Bitcoin is like ancient Sumer -

Wednesday 14 September 2016

Having taken an interest in the origins of money, I wanted to repost this article from John Rampton’s blog on

In previous articles I’ve looked at the subject of how money originated and what purposes it served to those early pioneers - all through the lens of bitcoin and cryptocurrency, of course. I’ve had a chance to unpack those thoughts a little more fully in a longer article on John Rampton’s site, You can read the whole thing at, but the basic premise is that bitcoin is much more like the first forms of true money than what we now accept as money.

Early money was very different to the kind of money we use today. It took many forms - grain, cows, precious metals - but the earliest iterations of what we can consider true cash seem to have arisen in the huge temple complexes of Ancient Sumer. It took the form of silver pieces, nothing more complex than that.


The first true money may have been developed and formalised in Sumerian temple complexes

Later on, kings and states started issuing coins - a pretty useful innovation that guaranteed weight and purity of the metals used, but that also opened the door to abuses. And really, because of the temptation to make money from seigniorage, it was downhill from there. Fiat money was the logical end point of that trajectory, and we know where that led. Bitcoin is arguably closer to Sumerian and early money - basically, bullion - than to anything since.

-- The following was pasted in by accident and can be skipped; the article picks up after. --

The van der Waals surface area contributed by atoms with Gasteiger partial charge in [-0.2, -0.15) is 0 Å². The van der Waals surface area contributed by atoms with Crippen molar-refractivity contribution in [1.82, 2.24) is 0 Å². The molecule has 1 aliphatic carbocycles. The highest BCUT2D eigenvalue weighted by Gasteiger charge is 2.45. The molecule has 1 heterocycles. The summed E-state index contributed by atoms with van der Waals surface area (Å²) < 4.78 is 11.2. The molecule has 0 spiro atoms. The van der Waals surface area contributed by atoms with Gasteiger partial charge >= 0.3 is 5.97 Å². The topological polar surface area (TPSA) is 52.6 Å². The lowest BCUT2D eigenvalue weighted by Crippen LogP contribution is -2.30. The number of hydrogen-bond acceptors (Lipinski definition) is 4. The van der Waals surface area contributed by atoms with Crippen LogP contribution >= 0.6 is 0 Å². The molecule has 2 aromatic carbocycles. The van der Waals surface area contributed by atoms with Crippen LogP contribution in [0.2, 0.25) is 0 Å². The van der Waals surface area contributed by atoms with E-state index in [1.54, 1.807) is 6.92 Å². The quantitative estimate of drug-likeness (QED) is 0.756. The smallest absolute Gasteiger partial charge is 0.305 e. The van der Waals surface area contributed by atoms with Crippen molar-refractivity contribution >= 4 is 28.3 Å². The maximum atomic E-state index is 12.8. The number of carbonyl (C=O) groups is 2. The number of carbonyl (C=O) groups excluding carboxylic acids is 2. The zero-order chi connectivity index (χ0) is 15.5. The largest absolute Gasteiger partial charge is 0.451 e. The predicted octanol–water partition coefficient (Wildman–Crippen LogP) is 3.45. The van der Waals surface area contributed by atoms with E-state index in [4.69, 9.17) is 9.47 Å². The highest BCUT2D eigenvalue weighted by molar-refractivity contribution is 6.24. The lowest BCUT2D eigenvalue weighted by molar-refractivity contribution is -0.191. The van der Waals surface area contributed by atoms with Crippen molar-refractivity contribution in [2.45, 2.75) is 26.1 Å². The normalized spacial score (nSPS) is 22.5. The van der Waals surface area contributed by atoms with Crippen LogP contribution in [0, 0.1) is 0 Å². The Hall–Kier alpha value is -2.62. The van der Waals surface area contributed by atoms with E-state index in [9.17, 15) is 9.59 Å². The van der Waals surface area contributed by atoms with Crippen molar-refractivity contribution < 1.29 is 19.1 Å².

'Arguably for the first time since the development of coinage, more than 2,500 years ago, cryptocurrencies like bitcoin are returning money to its original purpose, without the inherent power dynamic that state- and bank-controlled issuance brings. Of course, fiat money isn’t going anywhere in a hurry, and those who claim that bitcoin will replace one or other national currency are likely to be waiting a long time (there are, after all, advantages to state-sponsored currencies, as well as vested interests). There will, most likely, ultimately be a plurality of different forms of money, catalyzed by blockchain technology – perhaps even a free market of competing currencies similar to the one foreseen by the Austrian economist Friedrich Hayek in The Denationalization of Money. These will include blockchain-improved versions of fiat currencies and other assets. The Waves platform, for example, was designed to bridge the gap between the complexities of the 21st century monetary system and the blockchain, as well as allowing new financial instruments like gold and silver on the blockchain, and much else besides.'

You can read the full article on the blog at or on the Huffington Post.

comments powered by Disqus